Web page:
There were only two physical therapists (PTs) for 49 players inside the bubble of the Chooks-to-Go Pilipinas 3×3 President’s Cup powered by TM.
And yet, the ‘CalamBubble’ hosted by INSPIRE Sports Academy in Laguna had been running and humming along just fine.
Credit that to all day and everyday effort put out by PTs Sancho Santiago and Ria Daluz.
The two are on the clock for 12 hours whether it be game days or days off and have their doors open for players as well as coaches, staff, and league personnel.
“It’s a blessing, yet it’s a sacrifice,” said Santiago of the two-week-long job. “It’s really challenging, tough, and tiring physically, but it’s an experience we enjoyed.”
The 25-year-old product of St. Jude College has been a PT for two years and has been working for Jose Rizal University’s varsity program before taking on the job in the Philippines’ pioneering professional 3×3 league.
He’s no stranger to seeing so many athletes during a day, but it’s another challenge altogether to oversee the well-being of 49 players – not including the Nueva Ecija Rice Vanguards and the Palayan City Capitals who brought along their own PT – who have to see action in a minimum of two and a maximum of five games every other day.
“We have so many athletes and we’re gonna divide it to just two PTs so mga tig-20 to 25 kami,” shared Santiago. “But still, we try to squeeze in the best management para sa mga atleta.”
That means that from 8:30 a.m. to 9:30 p.m., the two PTs were in.
Without a doubt, each and every day was tiring – but at the same time, they were fulfilling.
“During the day until the night, hindi mo mafi-feel na pagod ka e. Pag nandun ka na lang sa kama, nakatulog ka na pala,” beamed Daluz, herself a 25-year-old PT. “Pero kahit ganun, to start the day, excited pa rin kami e.”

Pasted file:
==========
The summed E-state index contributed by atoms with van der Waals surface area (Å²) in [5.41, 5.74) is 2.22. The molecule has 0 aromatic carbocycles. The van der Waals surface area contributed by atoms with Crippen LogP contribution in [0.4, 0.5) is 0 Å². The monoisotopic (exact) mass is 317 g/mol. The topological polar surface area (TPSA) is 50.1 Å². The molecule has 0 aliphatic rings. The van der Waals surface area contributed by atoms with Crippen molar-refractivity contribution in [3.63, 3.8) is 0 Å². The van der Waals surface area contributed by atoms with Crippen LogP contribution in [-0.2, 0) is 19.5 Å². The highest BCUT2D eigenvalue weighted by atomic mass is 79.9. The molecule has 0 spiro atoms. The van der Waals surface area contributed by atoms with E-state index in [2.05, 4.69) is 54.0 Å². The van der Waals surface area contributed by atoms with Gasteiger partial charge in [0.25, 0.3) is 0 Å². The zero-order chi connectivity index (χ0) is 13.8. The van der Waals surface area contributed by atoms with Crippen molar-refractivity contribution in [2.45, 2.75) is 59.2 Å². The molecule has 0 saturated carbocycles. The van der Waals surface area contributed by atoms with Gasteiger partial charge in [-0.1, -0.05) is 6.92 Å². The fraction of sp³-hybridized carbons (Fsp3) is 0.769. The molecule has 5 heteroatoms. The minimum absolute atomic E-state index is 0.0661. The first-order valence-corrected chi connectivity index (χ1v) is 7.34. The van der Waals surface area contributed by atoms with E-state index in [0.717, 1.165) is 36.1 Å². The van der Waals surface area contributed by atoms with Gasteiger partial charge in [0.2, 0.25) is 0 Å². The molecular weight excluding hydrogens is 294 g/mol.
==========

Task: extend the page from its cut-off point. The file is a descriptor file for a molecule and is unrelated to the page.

The Pamantasan ng Lungsod ng Maynila graduate went on to say that while they carried the responsibility of treating athletes who had to be in tip-top shape, they did not do it alone.
“Challenging for us, pero dahil sa support and understanding ng lahat ng tao rito, it makes the job lighter,” said Daluz. “Provided lahat dito e. Dahil dun, challenging ang trabaho, pero masaya talaga at the end of the day.”
Even better, the young PTs learned a lot. As the PT who has been employed by National U and Generika-Ayala prior to the ‘CalamBubble’ put it, “To end the day, we usually talk din how the day went. Pareho kaming masaya kasi andaming learnings, andami naming nase-share sa isa’t-isa.”
When they do their job, they can rest assured that players can go all-out in 3×3 games well-known for their physicality.
And that is exactly why even though they only got around six hours of sleep for the duration of the bubble, they went to bed satisfied and woke up refreshed and recharged to get back to work.
“Actually, you’re really tired physically and ang bumabawi ka na lang is sa mental e,” said Santiago. “Kung makikita mo kasi yung player falling down, grabe yung kaba mo, pero when he stands up again, parang ikaw rin, mararamdaman mong, ‘Yes, I can do it, I can still play.'”
The ‘CalamBubble’ had its fair share of classic contests because most, if not all, of its players were in tip-top shape.
And how were those players in tip-top shape? All because of two PTs who were always available to nurse them back to full strength.